Dr. McKee & Susan battle are to be married Tuesday week and report says +  I have no doubt but it is true, that Emma Snow and Mr. Peter Hines are to be married on the 15th of March it is said that he  has only been courting her one week I had it from good authority,  he is cousin or uncle of Susan Hines, he is said to be a first  rate man in every respect very pious very wealth has settled  $50,000 on his little son about five years old is a young widower lives down the country somewhere but spends a great deal of his  time in Raleigh. Susan Hines’ father has bought Edmond Freemans  house, Susan + her sister + Susan Polk + Mordacai and others were confirmed a week or two since. Sister Elizabeth is  still in Richmond. Mother’s health is very delicate and feeble she has been very sick is getting a little better, in consequence of which it is uncertain when she will visit us.  I must write a  few lines to Mr. C. so will conclude.
As ever your affectionate mother,
L A  Kyle

My dear Son,
I assure you that your last letter from Baltimore afforded me the greatest pleasure.  Your kindness and attention to Ben, Linda & Robert will ever be remembered with gratitude, I am sorry that you do not seem to understand my letters instead of me not understanding you, I think I thanked you for your good advice to me in regard to Eleanor and yet you say that you offended me, I  think this was a wrong interpretation, and what you said about brothers + sisters I laughed  heartily and took it as a joke and returned it in the same  spirit. You need not be afraid to write to me on that score for I can read your heart in your letters, and perhaps I am not so dull of apprehension as you think, however I am very willing to  try the test of a more personal acquaintance and hope to do so yet, I  think I shall be the gainer and you the loser, Mr. Campbell. Will you do me the favour to inform me of the exact amount of Ben, Linda & Roberts expenses from Baltimore to Mount Pleasant.  Mr. Litchford’s accounts as rendered to Mr. McKimmon for the whole expense of journey and his $2 per day for six days amounted to $136.  I handed it to Mr. McKimmon exactly half of the whole, $68 being as near my part as I could well come at.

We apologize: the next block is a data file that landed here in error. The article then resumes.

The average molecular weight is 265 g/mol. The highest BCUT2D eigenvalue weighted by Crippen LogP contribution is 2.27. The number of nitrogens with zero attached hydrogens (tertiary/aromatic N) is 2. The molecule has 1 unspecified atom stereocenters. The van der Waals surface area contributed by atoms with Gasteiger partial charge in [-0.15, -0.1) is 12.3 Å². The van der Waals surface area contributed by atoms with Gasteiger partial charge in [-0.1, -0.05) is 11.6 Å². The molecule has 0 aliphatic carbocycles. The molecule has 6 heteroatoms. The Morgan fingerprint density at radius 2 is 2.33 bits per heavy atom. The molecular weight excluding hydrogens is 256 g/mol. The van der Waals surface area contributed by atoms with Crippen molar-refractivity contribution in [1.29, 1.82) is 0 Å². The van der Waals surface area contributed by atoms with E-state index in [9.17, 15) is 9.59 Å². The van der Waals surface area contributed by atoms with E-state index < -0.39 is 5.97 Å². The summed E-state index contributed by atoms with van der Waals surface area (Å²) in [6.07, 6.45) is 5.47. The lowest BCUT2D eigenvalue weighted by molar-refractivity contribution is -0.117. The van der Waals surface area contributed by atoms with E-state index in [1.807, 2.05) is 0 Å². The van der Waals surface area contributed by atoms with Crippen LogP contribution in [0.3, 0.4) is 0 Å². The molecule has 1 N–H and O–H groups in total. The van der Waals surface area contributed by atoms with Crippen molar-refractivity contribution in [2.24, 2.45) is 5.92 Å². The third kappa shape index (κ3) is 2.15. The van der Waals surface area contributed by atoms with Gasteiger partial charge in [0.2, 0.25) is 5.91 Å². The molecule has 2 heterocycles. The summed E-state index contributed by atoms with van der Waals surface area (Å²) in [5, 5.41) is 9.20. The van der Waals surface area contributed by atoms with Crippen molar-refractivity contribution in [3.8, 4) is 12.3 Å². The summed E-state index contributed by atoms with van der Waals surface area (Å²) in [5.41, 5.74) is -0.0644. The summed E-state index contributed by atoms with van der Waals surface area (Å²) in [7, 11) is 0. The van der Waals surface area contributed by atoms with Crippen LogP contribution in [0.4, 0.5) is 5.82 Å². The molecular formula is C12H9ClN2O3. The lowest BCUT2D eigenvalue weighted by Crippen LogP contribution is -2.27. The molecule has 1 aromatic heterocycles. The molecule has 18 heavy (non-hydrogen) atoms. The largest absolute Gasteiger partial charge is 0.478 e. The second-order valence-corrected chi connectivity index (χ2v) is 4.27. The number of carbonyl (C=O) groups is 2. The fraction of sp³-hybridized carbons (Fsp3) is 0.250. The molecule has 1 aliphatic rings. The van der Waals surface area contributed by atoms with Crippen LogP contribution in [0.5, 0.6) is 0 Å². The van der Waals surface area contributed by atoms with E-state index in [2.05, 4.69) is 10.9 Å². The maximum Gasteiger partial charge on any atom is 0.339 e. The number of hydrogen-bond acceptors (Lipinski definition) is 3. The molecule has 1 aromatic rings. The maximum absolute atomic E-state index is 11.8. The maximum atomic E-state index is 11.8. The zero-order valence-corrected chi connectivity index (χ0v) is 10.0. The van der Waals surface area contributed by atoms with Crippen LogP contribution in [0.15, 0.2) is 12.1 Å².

Your sincere friend + mother LA Kyle

Mr. Campbell the reason I sent  you Via money was there cold be no checks yet on the north, and  I thought that would pass at your par in Baltimore in preference  to N.C. but I have heard since that Via money was at a large  discount.  Did you have to lose much on it.  I am going to write you a long letter entirely on business some of these days.  Virginia I want you to tell Caroline that I keep my room in private.  I do not allow anyone to come into it except little Virginia, only on a visit.  It is a pleasure and amusement to me to attend to V. and my own room.   You must tell them all three they must try to do all that I told them.  I think if you are strict with little Hasz or put him with someone who will attend to him that he will be more valuable than Simeon.  Simeon has contracted many bad faults.  Caroline’s greatest faults are slothfulness & slovenny.